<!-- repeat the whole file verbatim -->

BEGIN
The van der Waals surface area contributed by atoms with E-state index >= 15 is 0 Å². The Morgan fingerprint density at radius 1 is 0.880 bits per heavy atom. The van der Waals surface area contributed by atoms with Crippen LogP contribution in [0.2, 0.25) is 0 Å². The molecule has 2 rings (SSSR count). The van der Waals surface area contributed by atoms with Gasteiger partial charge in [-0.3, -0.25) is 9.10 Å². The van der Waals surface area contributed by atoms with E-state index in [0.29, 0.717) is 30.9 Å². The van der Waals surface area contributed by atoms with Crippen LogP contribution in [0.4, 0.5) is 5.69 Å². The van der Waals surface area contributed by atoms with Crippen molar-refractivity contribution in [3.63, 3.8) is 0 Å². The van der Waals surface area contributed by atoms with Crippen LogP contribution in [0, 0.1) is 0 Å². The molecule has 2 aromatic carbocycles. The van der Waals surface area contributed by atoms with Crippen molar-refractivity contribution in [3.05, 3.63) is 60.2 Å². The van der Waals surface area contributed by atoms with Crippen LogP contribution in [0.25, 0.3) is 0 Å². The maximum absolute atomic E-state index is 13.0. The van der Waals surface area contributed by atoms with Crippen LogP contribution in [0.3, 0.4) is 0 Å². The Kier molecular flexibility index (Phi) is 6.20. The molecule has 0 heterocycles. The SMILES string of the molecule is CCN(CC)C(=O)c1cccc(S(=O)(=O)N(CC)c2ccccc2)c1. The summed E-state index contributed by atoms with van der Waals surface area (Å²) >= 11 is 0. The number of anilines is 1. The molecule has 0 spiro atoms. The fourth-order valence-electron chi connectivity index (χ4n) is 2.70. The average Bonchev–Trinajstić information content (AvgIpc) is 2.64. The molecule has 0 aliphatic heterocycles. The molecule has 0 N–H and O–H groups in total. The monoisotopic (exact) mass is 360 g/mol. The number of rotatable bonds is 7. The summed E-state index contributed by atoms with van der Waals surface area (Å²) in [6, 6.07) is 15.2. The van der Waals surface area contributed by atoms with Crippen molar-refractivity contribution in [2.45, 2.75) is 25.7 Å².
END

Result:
The van der Waals surface area contributed by atoms with E-state index >= 15 is 0 Å². The Morgan fingerprint density at radius 1 is 0.880 bits per heavy atom. The van der Waals surface area contributed by atoms with Crippen LogP contribution in [0.2, 0.25) is 0 Å². The molecule has 2 rings (SSSR count). The van der Waals surface area contributed by atoms with Gasteiger partial charge in [-0.3, -0.25) is 9.10 Å². The van der Waals surface area contributed by atoms with E-state index in [0.29, 0.717) is 30.9 Å². The van der Waals surface area contributed by atoms with Crippen LogP contribution in [0.4, 0.5) is 5.69 Å². The van der Waals surface area contributed by atoms with Crippen molar-refractivity contribution in [3.63, 3.8) is 0 Å². The van der Waals surface area contributed by atoms with Crippen LogP contribution in [0, 0.1) is 0 Å². The molecule has 2 aromatic carbocycles. The van der Waals surface area contributed by atoms with Crippen molar-refractivity contribution in [3.05, 3.63) is 60.2 Å². The van der Waals surface area contributed by atoms with Crippen LogP contribution in [0.25, 0.3) is 0 Å². The maximum absolute atomic E-state index is 13.0. The van der Waals surface area contributed by atoms with Crippen LogP contribution in [0.3, 0.4) is 0 Å². The Kier molecular flexibility index (Phi) is 6.20. The molecule has 0 heterocycles. The SMILES string of the molecule is CCN(CC)C(=O)c1cccc(S(=O)(=O)N(CC)c2ccccc2)c1. The summed E-state index contributed by atoms with van der Waals surface area (Å²) >= 11 is 0. The number of anilines is 1. The molecule has 0 spiro atoms. The fourth-order valence-electron chi connectivity index (χ4n) is 2.70. The average Bonchev–Trinajstić information content (AvgIpc) is 2.64. The molecule has 0 aliphatic heterocycles. The molecule has 0 N–H and O–H groups in total. The monoisotopic (exact) mass is 360 g/mol. The number of rotatable bonds is 7. The summed E-state index contributed by atoms with van der Waals surface area (Å²) in [6, 6.07) is 15.2. The van der Waals surface area contributed by atoms with Crippen molar-refractivity contribution in [2.45, 2.75) is 25.7 Å².